In September 1816, Thomas Renwick, Physician to the Liverpool Infirmary, called on a respectable family living in St Paul’s Square, Liverpool. He was accompanied by Egerton Smith, founder of The Liverpool Mercury, who was eager to meet their daughter, Margaret McAvoy, about whom Renwick was making astonishing claims.
Margaret, aged 16, had the previous year suffered an episode of hydrocephalus or water on the brain, which had rendered her paralysed down one side. She was weak and sickly, and her illness had robbed her of her sight, but the crisis had left her with extraordinary powers of perception. Despite being unable to see, she could distinguish the colours and read books, by merely touching the objects with her fingers. Smith wrote:
What I had seen at my first interview was so extremely astonishing, and so far surpassed any thing I had ever known or read of the powers ascribed to persons deprived of sight, that I could only account for it on the supposition that she was not blind, and that she had some secret mode of discerning an object, notwithstanding the bandage [over her eyes] through which I myself could not distinguish night from day, when applied to my own eyes.
He described her reading from the book.
She began to trace the words with her finger, and to repeat them correctly. She appeared to recognise a short monosyllable by the simple conduct of one finger, but in ascertaining a long word, she placed the fore-finger of her left hand on the beginning, whilst with that of her right hand she proceeded from the other extremity of the word; and when the two fingers, by having traversed over all the letters, came in contact with each other, she invariably and precisely ascertained the word.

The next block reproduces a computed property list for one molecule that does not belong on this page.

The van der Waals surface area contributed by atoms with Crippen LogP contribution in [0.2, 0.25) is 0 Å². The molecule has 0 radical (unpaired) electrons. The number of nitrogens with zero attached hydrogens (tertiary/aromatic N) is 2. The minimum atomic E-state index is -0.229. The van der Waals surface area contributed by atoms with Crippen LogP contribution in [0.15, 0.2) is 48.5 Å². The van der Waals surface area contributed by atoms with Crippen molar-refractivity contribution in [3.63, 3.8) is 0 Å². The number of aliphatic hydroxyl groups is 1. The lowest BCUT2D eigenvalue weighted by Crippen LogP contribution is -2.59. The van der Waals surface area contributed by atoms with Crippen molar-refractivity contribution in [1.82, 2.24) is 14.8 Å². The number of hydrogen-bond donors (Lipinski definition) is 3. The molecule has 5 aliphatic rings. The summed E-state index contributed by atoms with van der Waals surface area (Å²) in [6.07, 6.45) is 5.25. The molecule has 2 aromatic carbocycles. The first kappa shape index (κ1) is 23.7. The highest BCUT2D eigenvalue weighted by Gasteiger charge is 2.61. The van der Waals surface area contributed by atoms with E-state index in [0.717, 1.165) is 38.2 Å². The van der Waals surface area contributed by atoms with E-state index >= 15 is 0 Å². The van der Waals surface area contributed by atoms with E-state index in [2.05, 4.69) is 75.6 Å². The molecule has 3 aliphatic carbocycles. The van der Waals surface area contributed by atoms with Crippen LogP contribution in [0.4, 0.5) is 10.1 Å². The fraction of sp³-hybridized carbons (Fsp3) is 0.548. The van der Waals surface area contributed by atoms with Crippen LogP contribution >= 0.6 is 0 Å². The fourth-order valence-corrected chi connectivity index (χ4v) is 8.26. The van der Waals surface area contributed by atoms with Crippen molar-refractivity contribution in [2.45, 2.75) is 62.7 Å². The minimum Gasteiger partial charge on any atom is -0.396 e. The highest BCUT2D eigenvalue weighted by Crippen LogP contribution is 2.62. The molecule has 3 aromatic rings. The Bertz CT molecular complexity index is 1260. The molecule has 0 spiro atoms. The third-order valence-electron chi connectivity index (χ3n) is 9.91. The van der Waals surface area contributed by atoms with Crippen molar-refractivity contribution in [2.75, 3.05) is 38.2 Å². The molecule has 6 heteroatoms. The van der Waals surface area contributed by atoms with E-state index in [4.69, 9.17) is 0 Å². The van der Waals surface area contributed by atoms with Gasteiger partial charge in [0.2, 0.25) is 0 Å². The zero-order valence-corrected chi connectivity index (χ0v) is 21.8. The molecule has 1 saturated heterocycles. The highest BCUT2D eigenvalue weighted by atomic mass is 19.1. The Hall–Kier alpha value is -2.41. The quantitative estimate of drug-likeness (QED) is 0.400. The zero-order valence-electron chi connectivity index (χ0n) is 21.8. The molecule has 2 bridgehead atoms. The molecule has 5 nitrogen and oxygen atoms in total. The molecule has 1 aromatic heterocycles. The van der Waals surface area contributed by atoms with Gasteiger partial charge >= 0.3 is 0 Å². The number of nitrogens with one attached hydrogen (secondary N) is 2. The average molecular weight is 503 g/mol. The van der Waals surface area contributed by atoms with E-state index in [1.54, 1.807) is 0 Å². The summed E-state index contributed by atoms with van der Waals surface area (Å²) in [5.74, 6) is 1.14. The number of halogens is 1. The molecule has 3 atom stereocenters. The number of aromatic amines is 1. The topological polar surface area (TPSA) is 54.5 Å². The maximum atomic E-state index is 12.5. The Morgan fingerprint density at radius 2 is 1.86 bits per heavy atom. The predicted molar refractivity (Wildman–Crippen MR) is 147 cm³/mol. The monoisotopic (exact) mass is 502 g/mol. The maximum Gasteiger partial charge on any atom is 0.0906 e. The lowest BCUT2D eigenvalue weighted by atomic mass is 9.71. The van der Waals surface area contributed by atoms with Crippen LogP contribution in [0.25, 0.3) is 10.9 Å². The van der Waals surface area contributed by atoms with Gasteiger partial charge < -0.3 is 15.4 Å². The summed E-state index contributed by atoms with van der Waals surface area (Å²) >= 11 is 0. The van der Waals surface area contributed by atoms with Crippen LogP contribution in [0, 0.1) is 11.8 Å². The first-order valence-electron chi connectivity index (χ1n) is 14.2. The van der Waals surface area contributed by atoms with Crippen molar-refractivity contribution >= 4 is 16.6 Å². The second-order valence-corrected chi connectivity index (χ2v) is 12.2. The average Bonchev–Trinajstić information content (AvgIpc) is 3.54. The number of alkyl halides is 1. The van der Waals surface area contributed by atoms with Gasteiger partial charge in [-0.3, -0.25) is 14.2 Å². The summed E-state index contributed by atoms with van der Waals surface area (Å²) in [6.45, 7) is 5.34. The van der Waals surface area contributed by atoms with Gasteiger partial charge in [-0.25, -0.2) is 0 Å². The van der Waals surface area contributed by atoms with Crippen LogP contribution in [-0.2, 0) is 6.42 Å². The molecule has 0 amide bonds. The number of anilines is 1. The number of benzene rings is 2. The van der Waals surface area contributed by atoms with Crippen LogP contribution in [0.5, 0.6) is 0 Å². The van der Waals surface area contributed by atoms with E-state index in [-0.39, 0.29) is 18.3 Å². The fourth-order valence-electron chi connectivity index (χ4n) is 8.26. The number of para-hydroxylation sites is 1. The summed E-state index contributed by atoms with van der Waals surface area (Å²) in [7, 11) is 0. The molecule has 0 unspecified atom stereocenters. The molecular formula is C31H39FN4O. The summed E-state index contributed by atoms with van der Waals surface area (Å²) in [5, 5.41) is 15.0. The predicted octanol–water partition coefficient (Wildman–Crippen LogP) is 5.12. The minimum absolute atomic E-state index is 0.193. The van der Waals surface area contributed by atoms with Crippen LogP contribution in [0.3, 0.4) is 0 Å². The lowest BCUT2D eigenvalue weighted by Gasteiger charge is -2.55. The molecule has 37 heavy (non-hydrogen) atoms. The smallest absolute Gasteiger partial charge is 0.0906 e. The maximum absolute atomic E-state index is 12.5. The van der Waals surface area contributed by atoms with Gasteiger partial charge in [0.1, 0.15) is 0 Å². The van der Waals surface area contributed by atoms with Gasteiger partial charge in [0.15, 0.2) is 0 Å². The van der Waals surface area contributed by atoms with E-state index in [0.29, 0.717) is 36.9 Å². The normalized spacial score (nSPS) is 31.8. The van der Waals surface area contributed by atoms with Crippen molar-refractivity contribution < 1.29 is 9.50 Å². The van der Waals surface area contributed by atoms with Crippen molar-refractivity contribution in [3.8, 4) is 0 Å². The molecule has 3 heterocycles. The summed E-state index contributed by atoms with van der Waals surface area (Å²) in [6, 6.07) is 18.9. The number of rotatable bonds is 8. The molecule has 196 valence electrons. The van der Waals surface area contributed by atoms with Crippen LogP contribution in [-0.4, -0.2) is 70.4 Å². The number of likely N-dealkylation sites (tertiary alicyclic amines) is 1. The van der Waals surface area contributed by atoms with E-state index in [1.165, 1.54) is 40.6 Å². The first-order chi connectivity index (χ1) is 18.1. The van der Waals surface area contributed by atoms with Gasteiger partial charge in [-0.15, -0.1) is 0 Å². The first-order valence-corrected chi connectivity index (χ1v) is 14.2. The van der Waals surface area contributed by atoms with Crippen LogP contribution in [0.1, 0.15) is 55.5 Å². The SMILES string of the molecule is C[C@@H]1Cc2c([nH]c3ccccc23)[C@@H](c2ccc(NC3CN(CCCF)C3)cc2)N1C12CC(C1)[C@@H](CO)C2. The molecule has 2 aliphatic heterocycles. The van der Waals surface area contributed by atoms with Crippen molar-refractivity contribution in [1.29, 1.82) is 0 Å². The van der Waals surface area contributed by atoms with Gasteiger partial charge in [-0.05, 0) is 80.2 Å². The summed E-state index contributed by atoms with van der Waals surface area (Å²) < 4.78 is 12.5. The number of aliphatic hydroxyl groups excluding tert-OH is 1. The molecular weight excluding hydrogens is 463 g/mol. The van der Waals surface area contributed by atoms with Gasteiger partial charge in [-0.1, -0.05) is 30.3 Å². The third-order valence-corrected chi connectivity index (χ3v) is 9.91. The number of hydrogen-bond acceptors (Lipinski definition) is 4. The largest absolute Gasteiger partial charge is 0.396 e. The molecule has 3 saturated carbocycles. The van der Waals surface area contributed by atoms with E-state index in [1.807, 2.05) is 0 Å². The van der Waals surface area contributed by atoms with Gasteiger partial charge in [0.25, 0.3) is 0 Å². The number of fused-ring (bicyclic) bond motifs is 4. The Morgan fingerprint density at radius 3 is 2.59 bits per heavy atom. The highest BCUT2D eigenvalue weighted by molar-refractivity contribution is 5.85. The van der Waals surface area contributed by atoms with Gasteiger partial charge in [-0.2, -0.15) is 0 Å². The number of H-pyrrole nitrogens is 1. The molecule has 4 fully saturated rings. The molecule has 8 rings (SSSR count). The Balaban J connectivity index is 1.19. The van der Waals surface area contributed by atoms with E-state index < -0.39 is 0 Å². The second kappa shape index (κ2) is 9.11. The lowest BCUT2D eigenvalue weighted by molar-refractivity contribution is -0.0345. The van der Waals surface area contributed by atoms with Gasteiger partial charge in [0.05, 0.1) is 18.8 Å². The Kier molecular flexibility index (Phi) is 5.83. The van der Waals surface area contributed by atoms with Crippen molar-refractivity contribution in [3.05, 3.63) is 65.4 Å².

He noticed that when the object under test was hidden behind another (that is, out of view), “she is much embarrassed, and frequently entirely baffled,” but she came up with explanation that there should be “uninterrupted communication between her finger and her breath.”
The family were very polite and accommodating. There was no suggestion that he should make a contribution to their expenses.
Smith made an arrangement to return later that evening, and tested her by asking her to sit in a corner of the room with her back to the very small fire in the grate (the candle having been extinguished). He gave her a book to read out, which she did, “except for one very minute word,” and to describe some coloured lines on a page of smooth writing paper.
On one of Smith’s visits, he brought with him seven stained landscape “Claude Lorraine glasses” (glass plates bound up in a book that have the the effect of abstracting the subject reflected in it from its surroundings, giving them a painterly quality). For this experiment Margaret wore goggles, of the type normally worn by travellers to protect against wind and dust on the road, with green glass fitted into a “bandage” of leather wrapped around the face. These were lined with opaque pasteboard and paper, and Smith stated that “not an aperture was left through which a single ray of light could penetrate.”